The stepped coupling 1 shown in the drawing has a tubular casing 2 of rolled steel, the two free ends of which can be drawn together by means of a tensioning screw device 4, leaving a longitudinal gap 3. The casing 2 is folded back on itself at its free ends and welded to form butt loops 5 along the opposing edges of the longitudinal gap 3. The tensioning screw device 4 consists of retaining pins 6 inserted through the butt loops 5 and interconnected by two tensioning screws 7 which can be tightened in the direction of the circumference of the pipes. The tensioning screws pass freely through holes in one of the pins 6 and engage screw threaded holes in the other pin 6. Alternatively the tensioning screws may pass freely through holes in the second pin and be secured by nuts. Cut-out portions 20 are provided in the butt loops to allow access to the tensioning screws for tightening.
As shown in FIG. 3, the lateral margins of the casing 2 are bent over inwardly in order to retain reliably an inserted synthetic rubber sealing sleeve 8. The sealing sleeve 8 is made in the form of a one-piece tube and has formed on both of its free ends radially inwardly extending sealing lips 9, 10. As shown in FIG. 3 of the drawing, pipes of different outside diametes, namely a pipe 11 of relatively small diameter and a pipe 12 of relatively large diameter, may be connected together coaxially by means of the stepped coupling 1. To enable this to be done, the sealing lips 9, 10 differ from each other in radial thickness by an amount which exceeds the manufacturing tolerance range for each individual pipe. The sealing lip 9 is made thicker than the sealing lip 10. The inside diameter D1 of the sealing lip 9 is substantially smaller than the internal diameter D2 of the sealing lip 10. The difference may be as much as 25 mm, 30 mm or more depending upon the diameters of the pipes that are to be interconnected by the stepped coupling.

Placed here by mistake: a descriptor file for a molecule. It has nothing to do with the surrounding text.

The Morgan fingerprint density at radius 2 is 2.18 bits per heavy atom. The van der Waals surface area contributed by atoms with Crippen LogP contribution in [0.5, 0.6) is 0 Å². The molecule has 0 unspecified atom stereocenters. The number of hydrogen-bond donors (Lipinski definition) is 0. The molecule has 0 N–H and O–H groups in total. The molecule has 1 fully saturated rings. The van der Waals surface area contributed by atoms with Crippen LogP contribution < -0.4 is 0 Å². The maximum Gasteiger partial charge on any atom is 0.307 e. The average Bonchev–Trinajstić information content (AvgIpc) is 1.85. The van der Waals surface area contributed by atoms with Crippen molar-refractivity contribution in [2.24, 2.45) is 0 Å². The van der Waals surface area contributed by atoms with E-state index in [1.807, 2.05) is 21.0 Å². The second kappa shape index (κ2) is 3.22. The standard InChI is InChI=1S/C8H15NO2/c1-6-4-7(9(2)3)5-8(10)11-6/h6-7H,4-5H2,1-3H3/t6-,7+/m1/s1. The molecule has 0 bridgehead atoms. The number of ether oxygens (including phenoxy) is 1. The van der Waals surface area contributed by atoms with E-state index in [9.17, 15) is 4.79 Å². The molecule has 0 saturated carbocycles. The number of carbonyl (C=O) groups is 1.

The sealing lip 9 also has an axial width that is greater than the axial width of the sealing lip 10. In this embodiment the lip 9 is approximately twice the axial width of the lip 10.